Rational or emotional?
Too often, however, leaders use the achievement of financial goals as their purpose, because they are more comfortable being rational and objective. Too often, as we noted in Chapter 3, followers say they don’t get out of bed in the morning to achieve financial or other numerical objectives. They come to work and want to be inspired by a sense of doing something important, something that makes a difference.
Which one to choose? My answer is that a great vision needs to contain both of these elements, in order to satisfy both constituents. Leaders need to create a framework that enables decision making and empowers front-line staff to succeed without having to go up and down the chain of command. In an age of blinding speed, radical transparency and connected consumers, we do not have the luxury of command and control processes. We need to enable leadership everywhere, and this can only be done by providing a framework for freedom of decision making.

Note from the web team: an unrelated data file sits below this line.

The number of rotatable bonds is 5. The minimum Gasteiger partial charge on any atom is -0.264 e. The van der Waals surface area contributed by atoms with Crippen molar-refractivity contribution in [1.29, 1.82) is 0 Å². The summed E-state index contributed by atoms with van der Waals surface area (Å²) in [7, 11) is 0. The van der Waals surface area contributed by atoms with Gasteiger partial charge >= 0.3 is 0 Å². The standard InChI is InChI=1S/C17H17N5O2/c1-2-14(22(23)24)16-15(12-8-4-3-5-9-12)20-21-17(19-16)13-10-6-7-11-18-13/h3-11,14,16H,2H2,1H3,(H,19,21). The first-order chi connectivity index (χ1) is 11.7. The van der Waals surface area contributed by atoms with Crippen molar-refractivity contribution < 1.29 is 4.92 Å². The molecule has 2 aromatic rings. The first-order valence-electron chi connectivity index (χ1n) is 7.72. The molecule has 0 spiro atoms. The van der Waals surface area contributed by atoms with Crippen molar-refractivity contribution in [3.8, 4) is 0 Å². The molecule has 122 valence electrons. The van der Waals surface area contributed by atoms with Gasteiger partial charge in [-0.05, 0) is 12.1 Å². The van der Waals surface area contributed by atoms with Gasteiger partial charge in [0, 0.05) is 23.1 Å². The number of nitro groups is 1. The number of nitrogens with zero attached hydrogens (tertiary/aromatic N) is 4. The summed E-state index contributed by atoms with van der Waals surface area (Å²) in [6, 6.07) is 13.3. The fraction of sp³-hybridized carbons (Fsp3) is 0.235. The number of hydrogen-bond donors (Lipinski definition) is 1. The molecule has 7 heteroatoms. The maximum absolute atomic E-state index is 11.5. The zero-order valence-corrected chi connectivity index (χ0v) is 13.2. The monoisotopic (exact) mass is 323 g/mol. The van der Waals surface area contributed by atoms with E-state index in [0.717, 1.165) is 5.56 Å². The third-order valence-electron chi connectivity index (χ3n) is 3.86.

I believe that the ‘vision thing’ is all about telling a story that is both emotional and rational. The vision of the future needs to describe the commercial goals of the business, but it also needs to describe what success will ‘feel’ like to all the stakeholders who will benefit from that success – whether this be shareholders, customers, employees, suppliers or even local communities. Feelings and emotions are the driving force of our lives. It is why I put so much emphasis on the word ‘feel’.
Great communication has to be about feelings as much as it is about facts. Head and heart. Your vision framework needs to contain elements that are uplifting and inspiring, as well as elements that are about clear goal setting and prioritization.
What elements should such a framework contain if it is to provide employees with a complete picture of the strategic intent of the business? I believe it should have two sides to it.